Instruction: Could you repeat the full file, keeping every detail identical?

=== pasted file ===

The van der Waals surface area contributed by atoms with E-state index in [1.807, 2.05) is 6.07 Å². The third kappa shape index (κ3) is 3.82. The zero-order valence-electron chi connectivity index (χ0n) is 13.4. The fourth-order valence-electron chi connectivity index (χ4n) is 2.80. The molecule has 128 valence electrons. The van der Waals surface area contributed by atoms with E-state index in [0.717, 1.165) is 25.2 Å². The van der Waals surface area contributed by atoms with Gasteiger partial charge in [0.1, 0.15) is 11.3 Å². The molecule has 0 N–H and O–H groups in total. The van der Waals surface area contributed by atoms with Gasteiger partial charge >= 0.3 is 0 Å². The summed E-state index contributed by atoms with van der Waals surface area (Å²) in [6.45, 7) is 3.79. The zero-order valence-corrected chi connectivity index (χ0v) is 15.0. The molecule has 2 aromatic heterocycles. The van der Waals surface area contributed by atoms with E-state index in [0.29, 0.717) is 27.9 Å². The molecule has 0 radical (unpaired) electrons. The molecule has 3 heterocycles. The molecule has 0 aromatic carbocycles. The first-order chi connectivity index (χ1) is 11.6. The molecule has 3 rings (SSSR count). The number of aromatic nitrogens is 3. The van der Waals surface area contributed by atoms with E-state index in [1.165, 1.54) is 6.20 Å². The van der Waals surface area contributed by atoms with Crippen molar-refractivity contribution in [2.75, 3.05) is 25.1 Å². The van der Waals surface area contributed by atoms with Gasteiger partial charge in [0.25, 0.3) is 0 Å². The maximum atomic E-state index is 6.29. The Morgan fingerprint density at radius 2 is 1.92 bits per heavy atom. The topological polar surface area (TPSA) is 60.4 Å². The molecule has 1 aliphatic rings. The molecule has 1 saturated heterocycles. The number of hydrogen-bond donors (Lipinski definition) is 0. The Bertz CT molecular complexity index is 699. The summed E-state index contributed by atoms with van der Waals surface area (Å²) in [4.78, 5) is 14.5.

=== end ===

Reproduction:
The van der Waals surface area contributed by atoms with E-state index in [1.807, 2.05) is 6.07 Å². The third kappa shape index (κ3) is 3.82. The zero-order valence-electron chi connectivity index (χ0n) is 13.4. The fourth-order valence-electron chi connectivity index (χ4n) is 2.80. The molecule has 128 valence electrons. The van der Waals surface area contributed by atoms with E-state index in [0.717, 1.165) is 25.2 Å². The van der Waals surface area contributed by atoms with Gasteiger partial charge in [0.1, 0.15) is 11.3 Å². The molecule has 0 N–H and O–H groups in total. The van der Waals surface area contributed by atoms with Gasteiger partial charge >= 0.3 is 0 Å². The summed E-state index contributed by atoms with van der Waals surface area (Å²) in [6.45, 7) is 3.79. The zero-order valence-corrected chi connectivity index (χ0v) is 15.0. The molecule has 2 aromatic heterocycles. The van der Waals surface area contributed by atoms with E-state index in [0.29, 0.717) is 27.9 Å². The molecule has 0 radical (unpaired) electrons. The molecule has 3 heterocycles. The molecule has 0 aromatic carbocycles. The first-order chi connectivity index (χ1) is 11.6. The molecule has 3 rings (SSSR count). The number of aromatic nitrogens is 3. The van der Waals surface area contributed by atoms with E-state index in [1.165, 1.54) is 6.20 Å². The van der Waals surface area contributed by atoms with Crippen molar-refractivity contribution in [2.75, 3.05) is 25.1 Å². The van der Waals surface area contributed by atoms with Gasteiger partial charge in [0.25, 0.3) is 0 Å². The maximum atomic E-state index is 6.29. The Morgan fingerprint density at radius 2 is 1.92 bits per heavy atom. The topological polar surface area (TPSA) is 60.4 Å². The molecule has 1 aliphatic rings. The molecule has 1 saturated heterocycles. The number of hydrogen-bond donors (Lipinski definition) is 0. The Bertz CT molecular complexity index is 699. The summed E-state index contributed by atoms with van der Waals surface area (Å²) in [4.78, 5) is 14.5.